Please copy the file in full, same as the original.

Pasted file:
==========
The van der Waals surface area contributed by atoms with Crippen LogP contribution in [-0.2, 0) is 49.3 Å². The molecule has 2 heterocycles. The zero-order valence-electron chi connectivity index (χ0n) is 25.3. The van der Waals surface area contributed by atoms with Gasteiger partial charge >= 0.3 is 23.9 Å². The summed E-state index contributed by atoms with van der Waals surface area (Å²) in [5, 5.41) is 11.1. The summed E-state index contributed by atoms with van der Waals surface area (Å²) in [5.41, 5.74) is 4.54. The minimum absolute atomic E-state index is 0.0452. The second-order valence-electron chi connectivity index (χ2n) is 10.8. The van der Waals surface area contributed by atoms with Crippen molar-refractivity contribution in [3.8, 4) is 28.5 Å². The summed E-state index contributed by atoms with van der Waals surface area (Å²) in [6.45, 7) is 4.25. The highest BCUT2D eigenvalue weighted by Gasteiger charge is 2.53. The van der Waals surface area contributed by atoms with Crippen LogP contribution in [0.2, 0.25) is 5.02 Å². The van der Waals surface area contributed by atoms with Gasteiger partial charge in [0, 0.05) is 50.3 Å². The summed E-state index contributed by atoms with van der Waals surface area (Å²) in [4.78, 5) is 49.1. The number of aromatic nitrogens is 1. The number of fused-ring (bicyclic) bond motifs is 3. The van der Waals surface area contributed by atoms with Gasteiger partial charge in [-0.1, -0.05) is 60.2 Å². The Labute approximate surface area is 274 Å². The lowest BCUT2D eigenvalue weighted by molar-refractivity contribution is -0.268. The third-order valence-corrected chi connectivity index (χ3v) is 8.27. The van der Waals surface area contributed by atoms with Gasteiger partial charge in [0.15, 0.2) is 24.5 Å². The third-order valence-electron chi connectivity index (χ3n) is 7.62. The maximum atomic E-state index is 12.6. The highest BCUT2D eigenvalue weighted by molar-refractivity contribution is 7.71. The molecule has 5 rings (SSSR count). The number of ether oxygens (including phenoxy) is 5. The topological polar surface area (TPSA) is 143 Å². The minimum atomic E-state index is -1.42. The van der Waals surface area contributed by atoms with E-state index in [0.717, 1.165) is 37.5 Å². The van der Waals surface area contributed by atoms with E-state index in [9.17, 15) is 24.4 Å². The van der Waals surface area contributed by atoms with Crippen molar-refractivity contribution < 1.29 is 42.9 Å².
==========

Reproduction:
The van der Waals surface area contributed by atoms with Crippen LogP contribution in [-0.2, 0) is 49.3 Å². The molecule has 2 heterocycles. The zero-order valence-electron chi connectivity index (χ0n) is 25.3. The van der Waals surface area contributed by atoms with Gasteiger partial charge >= 0.3 is 23.9 Å². The summed E-state index contributed by atoms with van der Waals surface area (Å²) in [5, 5.41) is 11.1. The summed E-state index contributed by atoms with van der Waals surface area (Å²) in [5.41, 5.74) is 4.54. The minimum absolute atomic E-state index is 0.0452. The second-order valence-electron chi connectivity index (χ2n) is 10.8. The van der Waals surface area contributed by atoms with Crippen molar-refractivity contribution in [3.8, 4) is 28.5 Å². The summed E-state index contributed by atoms with van der Waals surface area (Å²) in [6.45, 7) is 4.25. The highest BCUT2D eigenvalue weighted by Gasteiger charge is 2.53. The van der Waals surface area contributed by atoms with Crippen LogP contribution in [0.2, 0.25) is 5.02 Å². The van der Waals surface area contributed by atoms with Gasteiger partial charge in [0, 0.05) is 50.3 Å². The summed E-state index contributed by atoms with van der Waals surface area (Å²) in [4.78, 5) is 49.1. The number of aromatic nitrogens is 1. The number of fused-ring (bicyclic) bond motifs is 3. The van der Waals surface area contributed by atoms with Gasteiger partial charge in [-0.1, -0.05) is 60.2 Å². The Labute approximate surface area is 274 Å². The lowest BCUT2D eigenvalue weighted by molar-refractivity contribution is -0.268. The third-order valence-corrected chi connectivity index (χ3v) is 8.27. The van der Waals surface area contributed by atoms with Gasteiger partial charge in [0.15, 0.2) is 24.5 Å². The third-order valence-electron chi connectivity index (χ3n) is 7.62. The maximum atomic E-state index is 12.6. The highest BCUT2D eigenvalue weighted by molar-refractivity contribution is 7.71. The molecule has 5 rings (SSSR count). The number of ether oxygens (including phenoxy) is 5. The topological polar surface area (TPSA) is 143 Å². The minimum atomic E-state index is -1.42. The van der Waals surface area contributed by atoms with E-state index in [0.717, 1.165) is 37.5 Å². The van der Waals surface area contributed by atoms with E-state index in [9.17, 15) is 24.4 Å². The van der Waals surface area contributed by atoms with Crippen molar-refractivity contribution < 1.29 is 42.9 Å².